The kid almost had tears in his eyes and, while I hate to say it, I contributed to that situation. Earlier in the day, I had called this particular student - off task at the time - out in front of the class. I told him to stop wasting his and my time and to start doing his work, and threatened to send him out if he did not straighten up. Later in the day, his biology teacher - my co-teacher - sent him out of the room, and when the student begged to be let back in class, I told him no and shut the door.
Here is where the dilemma comes. When I told this student's counselor that he might want to talk with the student, the counselor shook his head and said: "Poor _____. Just another thing wrong in his life." When I inquired as to what the counselor meant, he said, "Well, ______ is basically the man of the house. He works a job, and is failing in school."
Every teacher - at least, I think every teacher - goes through something like this. We are hard on a student only to find out that the student's "story" is one which tugs at our heartstrings. (I had this happen a few years ago, when I found out that a failing student was, in fact, homeless.) So, what do we do? Do we give the student a possible "break," and ease up a tad, or do we stick to the hard-and-fast rules while ignoring the student's particular story?
In talking with teachers old and new, I find that teachers' newness correlates positively with their tendency to let students' backstories affect how they deal with the student. The more of a veteran you are, the "harder heart" you develop.
Is this a case of teachers becoming desensitized to student backstories? I suppose there is a bit of that, but my guess is that, with experience, teachers become less idealistic and more utilitarian and pragmatic after a while. Let me explain. As any veteran teacher will tell you, one of the keys to success in the classroom is that rules have to not only be established, but enforced and enforced consistently. As with the law, rules need to be administered and applied without respect to persons or context. When exceptions to rules are made, two things result: (a) hordes of students will test the limits of these exceptions; and (b) students will quickly see that rules are negotiable.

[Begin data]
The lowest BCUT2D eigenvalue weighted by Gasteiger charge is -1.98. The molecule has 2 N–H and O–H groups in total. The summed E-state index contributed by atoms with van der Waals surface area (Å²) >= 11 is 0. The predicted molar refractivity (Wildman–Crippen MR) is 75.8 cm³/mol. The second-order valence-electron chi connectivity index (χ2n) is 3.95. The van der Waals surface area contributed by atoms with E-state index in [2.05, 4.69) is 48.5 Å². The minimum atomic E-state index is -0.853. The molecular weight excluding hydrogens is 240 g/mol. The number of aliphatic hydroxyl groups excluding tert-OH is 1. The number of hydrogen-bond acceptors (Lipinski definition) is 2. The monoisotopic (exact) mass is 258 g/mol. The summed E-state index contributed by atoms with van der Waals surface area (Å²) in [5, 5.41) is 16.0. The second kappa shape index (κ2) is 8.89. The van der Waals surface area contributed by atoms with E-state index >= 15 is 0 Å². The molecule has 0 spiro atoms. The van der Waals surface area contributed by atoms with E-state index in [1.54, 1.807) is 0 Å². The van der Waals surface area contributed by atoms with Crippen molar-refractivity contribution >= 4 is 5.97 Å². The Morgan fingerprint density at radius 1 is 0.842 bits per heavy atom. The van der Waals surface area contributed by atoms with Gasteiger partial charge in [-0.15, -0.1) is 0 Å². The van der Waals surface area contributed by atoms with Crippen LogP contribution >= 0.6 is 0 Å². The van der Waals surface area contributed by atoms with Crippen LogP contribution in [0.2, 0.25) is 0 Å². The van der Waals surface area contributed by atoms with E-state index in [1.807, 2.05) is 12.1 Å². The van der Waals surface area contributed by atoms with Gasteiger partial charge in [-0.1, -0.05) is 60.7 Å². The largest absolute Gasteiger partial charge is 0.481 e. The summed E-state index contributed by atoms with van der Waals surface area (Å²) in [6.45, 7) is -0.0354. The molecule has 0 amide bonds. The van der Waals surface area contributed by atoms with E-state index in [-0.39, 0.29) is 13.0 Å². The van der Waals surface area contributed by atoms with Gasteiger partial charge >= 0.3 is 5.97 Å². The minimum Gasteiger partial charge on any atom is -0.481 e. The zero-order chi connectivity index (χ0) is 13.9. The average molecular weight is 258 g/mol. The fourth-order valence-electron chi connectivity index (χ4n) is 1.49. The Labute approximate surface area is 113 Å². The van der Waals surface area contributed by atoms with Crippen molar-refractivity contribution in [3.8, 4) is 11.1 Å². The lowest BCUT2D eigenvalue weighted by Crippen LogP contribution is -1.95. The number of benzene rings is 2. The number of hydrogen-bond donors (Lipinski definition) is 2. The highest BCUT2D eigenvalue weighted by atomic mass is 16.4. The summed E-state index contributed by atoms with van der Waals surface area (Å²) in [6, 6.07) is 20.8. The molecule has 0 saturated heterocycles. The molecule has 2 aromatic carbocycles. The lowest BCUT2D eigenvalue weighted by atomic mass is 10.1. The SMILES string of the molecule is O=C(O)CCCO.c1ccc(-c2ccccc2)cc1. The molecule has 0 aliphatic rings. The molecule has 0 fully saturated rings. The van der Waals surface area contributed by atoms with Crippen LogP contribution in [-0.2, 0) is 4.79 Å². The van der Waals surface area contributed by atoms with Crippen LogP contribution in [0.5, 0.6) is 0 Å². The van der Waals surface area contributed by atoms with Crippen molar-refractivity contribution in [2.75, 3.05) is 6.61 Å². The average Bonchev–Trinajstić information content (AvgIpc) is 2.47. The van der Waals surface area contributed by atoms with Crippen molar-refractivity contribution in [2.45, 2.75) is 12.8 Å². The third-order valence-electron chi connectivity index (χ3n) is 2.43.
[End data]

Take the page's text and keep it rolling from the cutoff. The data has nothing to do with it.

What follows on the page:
While I am familiar with no study done on the subject, I am willing to wager that the trajectory of most teachers careers have them start of as contextualists and end up as absolutists with respect to rules. There is nowhere better than a classroom to learn the lesson that unless rules are rules (without respect to persons or contexts), then they become movable guidelines to be taken advantage of by anyone with a sad story (real or fabricated).
I do feel bad about what happened with the student whom I called out in class. I can imagine his situation and the stress he must be under, being the man of the house while failing his classes. I can even see in his face that he wants to give up very badly. It pains me. But, like a good judge, a good teacher cannot let their feelings get in the way of objectively and fairly enforcing rules. When classwork is assigned, it applies to all and all alike. If we put slack in our rules depending on whether students' circumstances move us, it is as unfair and, I suggest, unethical.